To avoid camera shake, mount your camera on a tripod and shoot your test photographs with a timer. If your camera has a vibration reduction setting, turn it off for this procedure. Use a level to make sure your camera isn't tilting to one side or the other as you aim it at your flat surface.
Take a shot
Place the item you want to use as your calibration subject on the surface and direct your camera at it. You'll want to get as near to your subject as your lens will allow while still being able to focus on it.
Take a look through your lens
Shoot with the shallowest depth of field or the widest aperture your lens will allow.
Set the shutter speed of your camera
Shoot at the fastest shutter speed that your lighting circumstances allow if you want your photo to be as clear as possible.
Adjust your focus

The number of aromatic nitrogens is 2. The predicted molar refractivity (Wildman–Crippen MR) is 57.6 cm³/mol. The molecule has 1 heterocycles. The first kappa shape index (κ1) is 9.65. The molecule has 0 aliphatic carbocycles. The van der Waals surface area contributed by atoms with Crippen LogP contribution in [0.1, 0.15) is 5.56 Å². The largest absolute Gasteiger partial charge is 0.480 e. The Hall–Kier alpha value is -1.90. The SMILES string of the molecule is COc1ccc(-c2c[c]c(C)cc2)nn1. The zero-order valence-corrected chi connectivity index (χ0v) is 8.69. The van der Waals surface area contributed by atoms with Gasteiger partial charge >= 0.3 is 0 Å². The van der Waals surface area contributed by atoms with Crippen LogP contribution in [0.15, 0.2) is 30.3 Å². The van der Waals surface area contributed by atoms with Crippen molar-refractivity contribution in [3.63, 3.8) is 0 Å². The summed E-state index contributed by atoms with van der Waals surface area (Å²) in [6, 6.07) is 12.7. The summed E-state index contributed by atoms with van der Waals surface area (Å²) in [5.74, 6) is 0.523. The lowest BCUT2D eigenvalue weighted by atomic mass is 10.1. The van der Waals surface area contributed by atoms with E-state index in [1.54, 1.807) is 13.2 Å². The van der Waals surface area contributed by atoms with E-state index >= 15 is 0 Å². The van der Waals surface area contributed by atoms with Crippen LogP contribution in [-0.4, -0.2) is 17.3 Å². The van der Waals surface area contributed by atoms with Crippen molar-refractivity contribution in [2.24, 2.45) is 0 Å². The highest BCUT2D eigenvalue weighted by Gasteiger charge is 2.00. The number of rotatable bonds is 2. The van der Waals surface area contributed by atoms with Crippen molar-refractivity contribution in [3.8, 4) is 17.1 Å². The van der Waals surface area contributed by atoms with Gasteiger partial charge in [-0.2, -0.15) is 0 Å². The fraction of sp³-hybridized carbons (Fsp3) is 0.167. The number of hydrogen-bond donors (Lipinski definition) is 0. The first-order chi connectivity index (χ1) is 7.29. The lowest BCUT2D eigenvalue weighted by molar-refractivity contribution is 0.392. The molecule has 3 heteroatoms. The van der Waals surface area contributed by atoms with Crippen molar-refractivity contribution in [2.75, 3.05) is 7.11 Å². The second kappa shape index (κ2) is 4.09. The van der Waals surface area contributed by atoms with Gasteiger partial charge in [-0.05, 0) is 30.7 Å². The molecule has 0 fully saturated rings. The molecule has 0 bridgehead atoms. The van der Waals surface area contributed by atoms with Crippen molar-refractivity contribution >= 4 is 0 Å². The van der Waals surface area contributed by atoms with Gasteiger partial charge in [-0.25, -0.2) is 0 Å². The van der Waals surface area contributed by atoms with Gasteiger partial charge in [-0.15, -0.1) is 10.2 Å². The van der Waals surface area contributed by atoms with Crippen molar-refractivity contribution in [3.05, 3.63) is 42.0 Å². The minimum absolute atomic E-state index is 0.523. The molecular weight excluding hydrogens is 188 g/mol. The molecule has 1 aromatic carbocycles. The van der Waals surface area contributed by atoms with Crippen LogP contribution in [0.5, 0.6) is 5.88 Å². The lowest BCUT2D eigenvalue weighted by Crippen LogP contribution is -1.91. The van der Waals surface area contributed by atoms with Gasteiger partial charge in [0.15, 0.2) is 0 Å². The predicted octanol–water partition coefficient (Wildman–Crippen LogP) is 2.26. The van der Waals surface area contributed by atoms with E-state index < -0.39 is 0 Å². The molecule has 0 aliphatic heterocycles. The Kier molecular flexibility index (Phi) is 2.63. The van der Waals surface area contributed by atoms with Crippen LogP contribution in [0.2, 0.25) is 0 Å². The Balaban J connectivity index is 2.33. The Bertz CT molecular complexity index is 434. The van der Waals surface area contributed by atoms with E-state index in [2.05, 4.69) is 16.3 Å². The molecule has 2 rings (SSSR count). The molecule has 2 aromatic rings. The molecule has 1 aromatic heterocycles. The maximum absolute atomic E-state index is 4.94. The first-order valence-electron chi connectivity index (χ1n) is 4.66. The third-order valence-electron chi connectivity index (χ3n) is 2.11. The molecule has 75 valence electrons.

Open the autofocus settings on your camera. This function is known by many names depending on the camera manufacturer (see the section below for details). You'll want to make a positive correction (+1–15) if your concentration is drifting away from your center (back focus). Add a negative correction (-1–15) if your focus is falling in front of where you want it (front focus).
Try over and over again
Continue taking test images and adjusting the correction amount until your center focus point is crisp in both your viewfinder and your final image.
This is just a guide to consider in choosing what best fits your needs in the maintenance of your device. Overall, this will help determine whether you do it yourself or if you are going to take advantage of paid services which offer quality and professional work.